Australia needs a federal ICAC - Speech, House of Representatives

HOUSE OF REPRESENTATIVES, 19 OCTOBER 2020

Under the Morrison government we've had sports rorts, 'Watergate', Jam Land and Paladin. We've had the 'big stack' with over 60 former Liberal staffers, ministers, candidates and donors appointed to the Administrative Appeals Tribunal.

The Federal Police want to know why taxpayers paid a Liberal donor 10 times as much as the land was worth, and all Australians want to know why Stuart Robert and Angus Taylor are still ministers.

Yet, rather than cracking down on rorts, the Morrison government is cracking down on the Auditor-General. After his office revealed sports rorts and air rorts, the Auditor-General asked for a $6 million funding boost. Instead, the coalition's budget cut the Audit Office by $1 million, and that'll mean one-fifth fewer performance audits. Meanwhile, the government's budget contained over $4 billion of new slush funds.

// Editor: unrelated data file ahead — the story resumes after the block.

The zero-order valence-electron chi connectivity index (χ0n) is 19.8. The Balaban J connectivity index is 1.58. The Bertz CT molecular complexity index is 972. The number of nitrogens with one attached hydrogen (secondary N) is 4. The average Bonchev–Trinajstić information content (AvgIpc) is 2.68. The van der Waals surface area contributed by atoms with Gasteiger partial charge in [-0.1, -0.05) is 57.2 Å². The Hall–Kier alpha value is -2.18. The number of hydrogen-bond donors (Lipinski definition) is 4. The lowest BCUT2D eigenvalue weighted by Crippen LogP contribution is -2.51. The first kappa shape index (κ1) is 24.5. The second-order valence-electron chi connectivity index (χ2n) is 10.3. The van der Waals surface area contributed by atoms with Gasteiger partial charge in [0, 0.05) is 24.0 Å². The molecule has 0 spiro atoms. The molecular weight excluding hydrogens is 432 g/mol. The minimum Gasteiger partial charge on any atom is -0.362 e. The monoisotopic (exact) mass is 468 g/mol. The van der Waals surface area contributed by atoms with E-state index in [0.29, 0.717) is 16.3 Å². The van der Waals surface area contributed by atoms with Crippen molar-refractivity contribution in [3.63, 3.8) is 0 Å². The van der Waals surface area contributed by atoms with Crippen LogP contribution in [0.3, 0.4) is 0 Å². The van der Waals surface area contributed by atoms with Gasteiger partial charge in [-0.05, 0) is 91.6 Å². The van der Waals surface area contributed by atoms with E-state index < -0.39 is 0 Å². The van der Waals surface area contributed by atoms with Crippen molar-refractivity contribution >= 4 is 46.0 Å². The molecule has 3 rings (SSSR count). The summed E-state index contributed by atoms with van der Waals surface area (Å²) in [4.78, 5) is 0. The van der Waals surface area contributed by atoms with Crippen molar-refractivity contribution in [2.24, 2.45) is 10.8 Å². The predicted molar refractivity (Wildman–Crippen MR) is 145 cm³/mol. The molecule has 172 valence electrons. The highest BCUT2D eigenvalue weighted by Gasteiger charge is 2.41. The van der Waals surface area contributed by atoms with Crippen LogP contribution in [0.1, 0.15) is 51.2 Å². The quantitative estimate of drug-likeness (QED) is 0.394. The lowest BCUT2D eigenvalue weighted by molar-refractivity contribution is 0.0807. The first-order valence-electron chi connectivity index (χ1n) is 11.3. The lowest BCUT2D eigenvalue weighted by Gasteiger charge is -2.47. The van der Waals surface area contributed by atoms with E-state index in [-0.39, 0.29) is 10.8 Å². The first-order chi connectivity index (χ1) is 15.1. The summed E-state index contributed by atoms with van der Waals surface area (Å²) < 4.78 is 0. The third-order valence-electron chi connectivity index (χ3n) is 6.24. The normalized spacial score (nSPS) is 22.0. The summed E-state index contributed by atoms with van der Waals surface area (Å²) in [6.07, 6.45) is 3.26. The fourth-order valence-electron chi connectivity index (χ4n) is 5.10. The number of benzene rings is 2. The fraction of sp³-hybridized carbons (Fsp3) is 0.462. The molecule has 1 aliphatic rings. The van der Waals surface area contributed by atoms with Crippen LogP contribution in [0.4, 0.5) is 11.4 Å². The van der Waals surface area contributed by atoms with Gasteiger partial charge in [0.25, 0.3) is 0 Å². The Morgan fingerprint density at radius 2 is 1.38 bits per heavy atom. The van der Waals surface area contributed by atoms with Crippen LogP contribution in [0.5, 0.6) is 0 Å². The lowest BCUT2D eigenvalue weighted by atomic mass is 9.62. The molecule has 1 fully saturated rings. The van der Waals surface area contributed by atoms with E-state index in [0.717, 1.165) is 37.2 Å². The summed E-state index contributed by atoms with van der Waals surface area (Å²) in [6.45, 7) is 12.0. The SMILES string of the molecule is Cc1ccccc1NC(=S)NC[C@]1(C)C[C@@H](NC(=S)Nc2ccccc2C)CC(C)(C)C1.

If there is one thing they're more excited by than rorts, it's cover-ups. When Labor proposed a federal ICAC, the Prime Minister called it ‘a fringe issue’. Finally, at the end of 2018, he promised legislation on an integrity commission within 12 months. It's nearly a year on from that and there's still nothing.

The Morrison government's preferred model is nothing like the New South Wales ICAC that held Premier Berejiklian to account. It wouldn't allow a federal ICAC to initiate its own inquiries, conduct surveillance or make findings of corruption. It wouldn't be a watchdog; it would be a gummy shark.

ENDS

Authorised by Paul Erickson, ALP, Canberra


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  • Andrew Leigh
    published this page in What's New 2020-10-19 17:22:38 +1100

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Cnr Gungahlin Pl and Efkarpidis Street, Gungahlin ACT 2912 | 02 6247 4396 | Andrew.Leigh.MP@aph.gov.au | Authorised by A. Leigh MP, Australian Labor Party (ACT Branch), Canberra.